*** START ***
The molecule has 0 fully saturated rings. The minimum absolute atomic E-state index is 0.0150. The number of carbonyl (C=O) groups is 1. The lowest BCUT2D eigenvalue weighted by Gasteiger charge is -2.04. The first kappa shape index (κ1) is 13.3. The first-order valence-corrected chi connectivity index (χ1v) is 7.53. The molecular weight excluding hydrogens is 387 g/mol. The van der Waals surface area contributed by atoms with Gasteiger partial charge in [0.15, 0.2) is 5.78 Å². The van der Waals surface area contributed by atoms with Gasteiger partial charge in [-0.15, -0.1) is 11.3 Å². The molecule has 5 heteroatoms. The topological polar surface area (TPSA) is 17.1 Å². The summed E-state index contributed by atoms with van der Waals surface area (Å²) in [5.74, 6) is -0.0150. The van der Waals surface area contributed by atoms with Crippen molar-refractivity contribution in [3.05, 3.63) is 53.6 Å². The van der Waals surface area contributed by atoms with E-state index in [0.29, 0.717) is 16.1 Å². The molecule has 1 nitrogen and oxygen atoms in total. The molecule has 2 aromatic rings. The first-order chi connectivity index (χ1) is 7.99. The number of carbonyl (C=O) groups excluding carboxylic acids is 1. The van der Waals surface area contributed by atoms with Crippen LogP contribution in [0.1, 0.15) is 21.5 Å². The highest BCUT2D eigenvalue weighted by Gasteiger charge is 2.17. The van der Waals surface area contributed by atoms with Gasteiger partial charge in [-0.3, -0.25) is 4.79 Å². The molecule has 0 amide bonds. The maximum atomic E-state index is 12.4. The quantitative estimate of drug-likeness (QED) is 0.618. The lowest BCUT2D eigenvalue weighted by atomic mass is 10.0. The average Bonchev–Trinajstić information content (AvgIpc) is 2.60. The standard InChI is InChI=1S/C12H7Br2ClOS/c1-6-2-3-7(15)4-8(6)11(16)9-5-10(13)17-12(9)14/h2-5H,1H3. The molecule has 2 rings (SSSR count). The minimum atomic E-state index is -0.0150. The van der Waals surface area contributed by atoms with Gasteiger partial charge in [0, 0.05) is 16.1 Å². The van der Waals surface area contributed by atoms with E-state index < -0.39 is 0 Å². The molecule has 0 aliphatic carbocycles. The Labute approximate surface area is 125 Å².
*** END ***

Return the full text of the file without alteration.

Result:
The molecule has 0 fully saturated rings. The minimum absolute atomic E-state index is 0.0150. The number of carbonyl (C=O) groups is 1. The lowest BCUT2D eigenvalue weighted by Gasteiger charge is -2.04. The first kappa shape index (κ1) is 13.3. The first-order valence-corrected chi connectivity index (χ1v) is 7.53. The molecular weight excluding hydrogens is 387 g/mol. The van der Waals surface area contributed by atoms with Gasteiger partial charge in [0.15, 0.2) is 5.78 Å². The van der Waals surface area contributed by atoms with Gasteiger partial charge in [-0.15, -0.1) is 11.3 Å². The molecule has 5 heteroatoms. The topological polar surface area (TPSA) is 17.1 Å². The summed E-state index contributed by atoms with van der Waals surface area (Å²) in [5.74, 6) is -0.0150. The van der Waals surface area contributed by atoms with Crippen molar-refractivity contribution in [3.05, 3.63) is 53.6 Å². The van der Waals surface area contributed by atoms with E-state index in [0.29, 0.717) is 16.1 Å². The molecule has 1 nitrogen and oxygen atoms in total. The molecule has 2 aromatic rings. The first-order chi connectivity index (χ1) is 7.99. The number of carbonyl (C=O) groups excluding carboxylic acids is 1. The van der Waals surface area contributed by atoms with Crippen LogP contribution in [0.1, 0.15) is 21.5 Å². The highest BCUT2D eigenvalue weighted by Gasteiger charge is 2.17. The van der Waals surface area contributed by atoms with Gasteiger partial charge in [-0.3, -0.25) is 4.79 Å². The molecule has 0 amide bonds. The maximum atomic E-state index is 12.4. The quantitative estimate of drug-likeness (QED) is 0.618. The lowest BCUT2D eigenvalue weighted by atomic mass is 10.0. The average Bonchev–Trinajstić information content (AvgIpc) is 2.60. The standard InChI is InChI=1S/C12H7Br2ClOS/c1-6-2-3-7(15)4-8(6)11(16)9-5-10(13)17-12(9)14/h2-5H,1H3. The molecule has 2 rings (SSSR count). The minimum atomic E-state index is -0.0150. The van der Waals surface area contributed by atoms with Gasteiger partial charge in [0, 0.05) is 16.1 Å². The van der Waals surface area contributed by atoms with E-state index < -0.39 is 0 Å². The molecule has 0 aliphatic carbocycles. The Labute approximate surface area is 125 Å².